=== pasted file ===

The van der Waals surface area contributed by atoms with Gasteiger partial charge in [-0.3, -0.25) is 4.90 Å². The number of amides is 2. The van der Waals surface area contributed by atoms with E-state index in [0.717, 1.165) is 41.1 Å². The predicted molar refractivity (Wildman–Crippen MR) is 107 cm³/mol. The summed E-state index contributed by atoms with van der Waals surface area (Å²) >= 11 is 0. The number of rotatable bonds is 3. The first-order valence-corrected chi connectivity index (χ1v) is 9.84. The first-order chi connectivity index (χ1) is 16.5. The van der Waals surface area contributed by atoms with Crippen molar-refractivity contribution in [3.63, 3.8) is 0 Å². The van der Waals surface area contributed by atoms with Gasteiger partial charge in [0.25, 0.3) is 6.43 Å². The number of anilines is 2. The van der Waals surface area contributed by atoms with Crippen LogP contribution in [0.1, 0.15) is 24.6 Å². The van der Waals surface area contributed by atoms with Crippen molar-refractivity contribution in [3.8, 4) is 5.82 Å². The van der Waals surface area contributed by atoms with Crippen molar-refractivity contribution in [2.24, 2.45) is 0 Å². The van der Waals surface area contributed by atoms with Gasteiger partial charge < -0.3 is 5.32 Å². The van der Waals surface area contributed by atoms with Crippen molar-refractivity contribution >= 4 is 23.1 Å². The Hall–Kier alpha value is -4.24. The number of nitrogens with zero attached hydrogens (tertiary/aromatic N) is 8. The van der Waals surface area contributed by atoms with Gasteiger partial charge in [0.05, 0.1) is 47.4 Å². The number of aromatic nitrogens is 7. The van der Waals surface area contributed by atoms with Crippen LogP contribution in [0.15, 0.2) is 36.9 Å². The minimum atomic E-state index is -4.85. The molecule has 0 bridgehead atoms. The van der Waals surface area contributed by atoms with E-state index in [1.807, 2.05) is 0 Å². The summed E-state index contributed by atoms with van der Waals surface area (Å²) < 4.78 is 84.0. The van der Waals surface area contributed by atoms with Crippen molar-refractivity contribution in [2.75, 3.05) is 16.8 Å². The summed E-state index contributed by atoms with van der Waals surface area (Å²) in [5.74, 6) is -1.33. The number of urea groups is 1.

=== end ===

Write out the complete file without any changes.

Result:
The van der Waals surface area contributed by atoms with Gasteiger partial charge in [-0.3, -0.25) is 4.90 Å². The number of amides is 2. The van der Waals surface area contributed by atoms with E-state index in [0.717, 1.165) is 41.1 Å². The predicted molar refractivity (Wildman–Crippen MR) is 107 cm³/mol. The summed E-state index contributed by atoms with van der Waals surface area (Å²) >= 11 is 0. The number of rotatable bonds is 3. The first-order valence-corrected chi connectivity index (χ1v) is 9.84. The first-order chi connectivity index (χ1) is 16.5. The van der Waals surface area contributed by atoms with Crippen molar-refractivity contribution in [3.63, 3.8) is 0 Å². The van der Waals surface area contributed by atoms with Gasteiger partial charge in [0.25, 0.3) is 6.43 Å². The number of anilines is 2. The van der Waals surface area contributed by atoms with Crippen LogP contribution in [0.1, 0.15) is 24.6 Å². The van der Waals surface area contributed by atoms with Crippen molar-refractivity contribution in [3.8, 4) is 5.82 Å². The van der Waals surface area contributed by atoms with Crippen molar-refractivity contribution in [2.24, 2.45) is 0 Å². The van der Waals surface area contributed by atoms with Gasteiger partial charge < -0.3 is 5.32 Å². The van der Waals surface area contributed by atoms with Crippen molar-refractivity contribution >= 4 is 23.1 Å². The Hall–Kier alpha value is -4.24. The number of nitrogens with zero attached hydrogens (tertiary/aromatic N) is 8. The van der Waals surface area contributed by atoms with Gasteiger partial charge in [0.05, 0.1) is 47.4 Å². The number of aromatic nitrogens is 7. The van der Waals surface area contributed by atoms with Crippen LogP contribution in [0.15, 0.2) is 36.9 Å². The minimum atomic E-state index is -4.85. The molecule has 0 bridgehead atoms. The van der Waals surface area contributed by atoms with E-state index in [1.807, 2.05) is 0 Å². The summed E-state index contributed by atoms with van der Waals surface area (Å²) < 4.78 is 84.0. The van der Waals surface area contributed by atoms with Crippen molar-refractivity contribution in [2.75, 3.05) is 16.8 Å². The summed E-state index contributed by atoms with van der Waals surface area (Å²) in [5.74, 6) is -1.33. The number of urea groups is 1.